00:00 / 00:00




Psychological disorders

Bipolar and related disorders

Bipolar disorder

Feeding and eating disorders

Anorexia nervosa

Bulimia nervosa

Medication-induced movement disorders and other adverse effects of medication

Neuroleptic malignant syndrome

Serotonin syndrome

Somatic symptom and related disorders

Factitious disorder

Somatic symptom disorder

Trauma and stressor-related disorders; Abuse

Physical and sexual abuse

Post-traumatic stress disorder




0 / 13 complete

High Yield Notes

4 pages



of complete

External References

First Aid








Anticholinergic drugs

delirium with p. 581

Delirium p. 581

barbiturate withdrawal p. 594

diabetic ketoacidosis p. 357

PCP p. 595

thyroid storm p. 348

Geriatric patients

drug-related delirium in p. 581

Hallucinations p. 582

delirium p. 581

Haloperidol p. 597

delirium p. 581


delirium caused by p. 581

Sleep problems

delirium and p. 581

Substance abuse

delirium with p. 581

Urinary retention

delirium p. 581


Content Reviewers

Delirium is a common and very serious neuropsychiatric syndrome.

Typically it affects older patients with multiple medical problems, in fact up to half of all elderly patients in the hospital will have an episode of delirium at some point, but being said it can affect anyone - even children, even though that’s much less common.

So, what is delirium exactly? Well let’s look at a quick example. Let’s say there is an elderly man with diabetes and heart disease, who comes into the hospital with pneumonia.

He might be slowly recovering, even about to go home, and then one evening things change all of the sudden. He might get really hyperactive, and by that I mean that he may get agitated or aggressive with the staff, mumble or say things incoherently, and have disorganized thoughts or even delusions, perhaps talking about things that haven’t happened or happened years ago. He might even hear or see things like hallucinations, and not know where he is or what he’s doing there.

We would call this an episode of delirium, and it can be really scary for him or someone who is taking care of him, especially the first time it happens because it can come out of the blue.

These are the symptoms of what we call hyperactive delirium.

But there’s also hypoactive delirium which is like the flip side of the coin.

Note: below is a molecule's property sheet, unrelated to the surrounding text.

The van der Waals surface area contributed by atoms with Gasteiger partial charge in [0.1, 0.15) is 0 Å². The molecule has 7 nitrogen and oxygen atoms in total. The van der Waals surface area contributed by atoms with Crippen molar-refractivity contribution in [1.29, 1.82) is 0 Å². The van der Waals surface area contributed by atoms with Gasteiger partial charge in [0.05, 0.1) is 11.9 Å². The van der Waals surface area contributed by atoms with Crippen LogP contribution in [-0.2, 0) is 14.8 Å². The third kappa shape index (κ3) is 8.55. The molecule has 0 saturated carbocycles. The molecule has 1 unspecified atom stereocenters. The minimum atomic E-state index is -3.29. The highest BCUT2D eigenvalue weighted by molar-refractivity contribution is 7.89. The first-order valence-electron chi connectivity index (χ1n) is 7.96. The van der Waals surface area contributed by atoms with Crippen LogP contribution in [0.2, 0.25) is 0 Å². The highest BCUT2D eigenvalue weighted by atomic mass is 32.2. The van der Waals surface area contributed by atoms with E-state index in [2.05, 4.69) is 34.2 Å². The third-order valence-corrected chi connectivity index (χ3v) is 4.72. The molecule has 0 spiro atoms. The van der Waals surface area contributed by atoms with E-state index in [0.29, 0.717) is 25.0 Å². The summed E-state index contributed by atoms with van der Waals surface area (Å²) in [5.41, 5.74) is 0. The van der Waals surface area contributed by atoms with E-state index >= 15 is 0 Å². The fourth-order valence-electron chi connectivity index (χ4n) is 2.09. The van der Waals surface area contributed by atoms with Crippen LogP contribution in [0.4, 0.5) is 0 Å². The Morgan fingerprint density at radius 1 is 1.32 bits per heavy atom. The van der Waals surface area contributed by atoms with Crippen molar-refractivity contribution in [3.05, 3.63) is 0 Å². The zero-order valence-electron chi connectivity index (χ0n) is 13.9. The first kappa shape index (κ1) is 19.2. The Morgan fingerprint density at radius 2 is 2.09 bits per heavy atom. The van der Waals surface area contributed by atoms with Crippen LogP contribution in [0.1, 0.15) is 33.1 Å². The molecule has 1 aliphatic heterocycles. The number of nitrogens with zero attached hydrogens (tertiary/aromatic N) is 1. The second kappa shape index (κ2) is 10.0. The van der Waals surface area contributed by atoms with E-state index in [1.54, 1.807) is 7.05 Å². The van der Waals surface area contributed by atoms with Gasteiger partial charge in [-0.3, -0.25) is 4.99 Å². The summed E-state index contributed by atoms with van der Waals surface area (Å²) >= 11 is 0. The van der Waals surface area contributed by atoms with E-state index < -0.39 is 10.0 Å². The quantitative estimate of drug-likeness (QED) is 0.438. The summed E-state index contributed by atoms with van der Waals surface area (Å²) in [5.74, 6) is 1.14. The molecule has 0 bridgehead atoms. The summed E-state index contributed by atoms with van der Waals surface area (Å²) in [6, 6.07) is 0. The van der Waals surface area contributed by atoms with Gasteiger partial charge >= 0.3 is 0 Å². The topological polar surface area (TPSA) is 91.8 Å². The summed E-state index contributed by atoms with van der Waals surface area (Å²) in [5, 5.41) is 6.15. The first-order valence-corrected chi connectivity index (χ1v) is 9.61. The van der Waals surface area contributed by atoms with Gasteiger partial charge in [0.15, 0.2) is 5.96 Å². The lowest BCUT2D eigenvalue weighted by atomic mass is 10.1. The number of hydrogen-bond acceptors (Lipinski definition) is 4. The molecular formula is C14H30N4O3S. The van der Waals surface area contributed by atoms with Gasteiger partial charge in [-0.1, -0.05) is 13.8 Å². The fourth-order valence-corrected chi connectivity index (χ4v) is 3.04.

As an example, you might have a woman with a history of chronic constipation who has recently come out of back surgery.

If she has hypoactive delirium she might feel suddenly sluggish and drowsy, less reactive and sullen, and might look withdrawn, perhaps because she’s scared of having hallucinations.

These symptoms of both hyperactive and hypoactive delirium can start pretty suddenly and can happen off and on over the course of a few hours to a few days, with some patients having what they call mix state delirium where they are sometimes having hyperactive symptoms and sometimes having hypoactive symptoms.

As you might guess, delirium symptoms can be really tiresome for a patient and can make them sleepy during the day, and keep them up at night - all of which causes massive disruption to a person’s life and to the lives of their friends and family.


Copyright © 2023 Elsevier, its licensors, and contributors. All rights are reserved, including those for text and data mining, AI training, and similar technologies.

Cookies are used by this site.

USMLE® is a joint program of the Federation of State Medical Boards (FSMB) and the National Board of Medical Examiners (NBME). COMLEX-USA® is a registered trademark of The National Board of Osteopathic Medical Examiners, Inc. NCLEX-RN® is a registered trademark of the National Council of State Boards of Nursing, Inc. Test names and other trademarks are the property of the respective trademark holders. None of the trademark holders are endorsed by nor affiliated with Osmosis or this website.